Bruce Jenner

Bruce Jenner
Bruce Jenner.jpg
Bruce Jenner in March 2011
Personal information
Birth name William Bruce Jenner
Nationality United States
Born (1949-10-28) October 28, 1949 (age 65)
Mt. Kisco, New York, U.S.
Residence Malibu, California, U.S.
Spouse(s) Chrystie Crownover
Linda Thompson
Kris Jenner
Country United States of America
Sport Track & Field
Event(s) Decathlon
College team Graceland University
Coached by Randy Trentman

William Bruce Jenner (born October 28, 1949) is a former U.S. track and field athlete and current motivational speaker, television personality, and businessman. He won the gold medal in the decathlon at the 1976 Summer Olympics held in Montreal.

Following Jenner's Olympic victory and the related recognition, his professional career led to new success in television. By 1981, he had starred in several made-for-TV movies and was Erik Estrada's replacement briefly on the top-rated TV series CHiPs. In 1991, he married Kris Jenner (née Houghton, previously Kardashian). Since the 2007 debut of the cable television reality series Keeping Up with the Kardashians, he is seen as the stepfather of the Kardashian siblings: Kourtney, Kim, Khloe, and Rob Kardashian as well as the father of Burt, Casey, Brandon, Brody, Kendall, and Kylie Jenner.

Early life

Jenner was born in Mount Kisco, New York, the son of Esther R. (née McGuire) and William Hugh Jenner.[1][2] Jenner has a younger sister named Nicole.[citation needed] His younger brother, Burt, was killed in a car accident in Canton, Connecticut, shortly after Jenner's success at the Olympics.[3] Jenner was diagnosed with dyslexia as a young child.[4]

Jenner attended Newtown High School, Newtown, Connecticut,[1] after spending a year at Sleepy Hollow High School (in Sleepy Hollow, New York). He earned a football scholarship and attended Graceland College (now Graceland University) in Iowa, but a knee injury forced him to stop playing football and he switched to the decathlon.[5] He was mentored by Graceland's track coach L. D. Weldon, who was the first to recognize Jenner's potential and encouraged him to pursue the decathlon.[6] Jenner debuted in the decathlon at the Drake Relays in 1970, placing fifth.[7]

Olympic career

Jenner placed third in the decathlon at the 1972 U.S. Olympic trials[8] and finished in tenth place at the 1972 Summer Olympics held in Munich, Germany.[9] His success prompted him to devote himself to an intense training regimen, while also selling insurance outside training hours.[1] In the era before professionalism was allowed in athletics this kind of training was unheard of. During that period, he spent eight hours a day at the San Jose City College track.[1][10] Centered around Bert Bonanno, the coach at SJCC, San Jose at the time was a hotbed for training aspiring Olympic athletes, including Jenner, along with Millard Hampton, Andre Phillips, John Powell, Mac Wilkins, Al Feuerbach, and others.[10][11] In 1974 and 1976, Jenner was the American champion in the event.[12] While on tour in 1975, he also won the French national championship.[13]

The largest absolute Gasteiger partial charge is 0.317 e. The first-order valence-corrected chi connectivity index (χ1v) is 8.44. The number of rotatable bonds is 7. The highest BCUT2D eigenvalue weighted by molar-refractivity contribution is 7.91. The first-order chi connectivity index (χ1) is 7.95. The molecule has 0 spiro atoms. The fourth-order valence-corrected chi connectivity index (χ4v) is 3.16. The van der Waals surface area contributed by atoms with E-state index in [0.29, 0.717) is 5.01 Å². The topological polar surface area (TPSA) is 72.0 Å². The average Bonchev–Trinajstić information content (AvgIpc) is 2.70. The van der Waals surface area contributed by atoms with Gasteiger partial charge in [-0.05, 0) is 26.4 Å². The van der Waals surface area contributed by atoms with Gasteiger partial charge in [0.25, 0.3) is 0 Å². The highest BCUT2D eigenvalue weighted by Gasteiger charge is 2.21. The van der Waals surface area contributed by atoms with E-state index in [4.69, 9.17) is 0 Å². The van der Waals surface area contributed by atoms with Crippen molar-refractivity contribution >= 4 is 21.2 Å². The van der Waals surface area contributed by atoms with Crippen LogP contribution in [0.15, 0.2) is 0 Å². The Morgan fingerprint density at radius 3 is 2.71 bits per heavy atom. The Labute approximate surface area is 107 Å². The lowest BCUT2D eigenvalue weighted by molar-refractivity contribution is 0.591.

At the 1976 Summer Olympics in Montreal, Canada, he won the gold medal in the decathlon,[14] setting the world record of 8,616 points. The world record was broken by just 4 points by Daley Thompson in 1980. In 1985, the IAAF decathlon scoring table was changed, so Jenner's winning score has been reevaluated against that table and reported as 8634 for comparative purposes. As of 2011, Jenner is No. 25 on the world all-time list and the No. 9 American.[15]

As a result of winning the Olympic decathlon, Jenner was a national hero. He was the 1976 recipient of the James E. Sullivan Award as the top amateur athlete in the United States. Jenner was also the Associated Press Male Athlete of the Year in 1976.[5] He was inducted into the Olympic Hall of Fame in 1986 and the Bay Area Sports Hall of Fame, the Connecticut Sports Hall of Fame in 1994, and the United States National Track and Field Hall of Fame in 1980. He was inducted into the San Jose Sports Hall of Fame in 2010.[16]

San Jose City College hosted the "Bruce Jenner Invitational" (frequently shortened to "Jenner") as a televised, annual stop on the United States Track and Field Circuit (a meet equivalent in stature to the Prefontaine Classic) for the better part of two decades. Records were set at the meet with Jenner frequently hosting the telecasts.[17]


In the 1970s, Olympic athletes were considered amateur and were absolutely not allowed to seek or accept payment for their positions as sports celebrities. In 1972, during the Cold War, three major Olympic titles that had a long history of American success (basketball, 100 meters, and decathlon), were won by Soviet athletes. Winning back the decathlon title made Jenner an American hero. After his Olympic success, Jenner set out to cash in on his celebrity status (requiring him to give up any future Olympic appearances). He left his vaulting poles in the stadium, having no intention of ever using them again. Quickly after the Games, Jenner appeared on the front of Wheaties brand breakfast cereal as a "Wheaties champion." Of several hundred athletes who have been so featured, Jenner is one of seven Wheaties "spokesmen." He was invited to the White House to meet with President Gerald R. Ford, who autographed a political cartoon that featured the pair.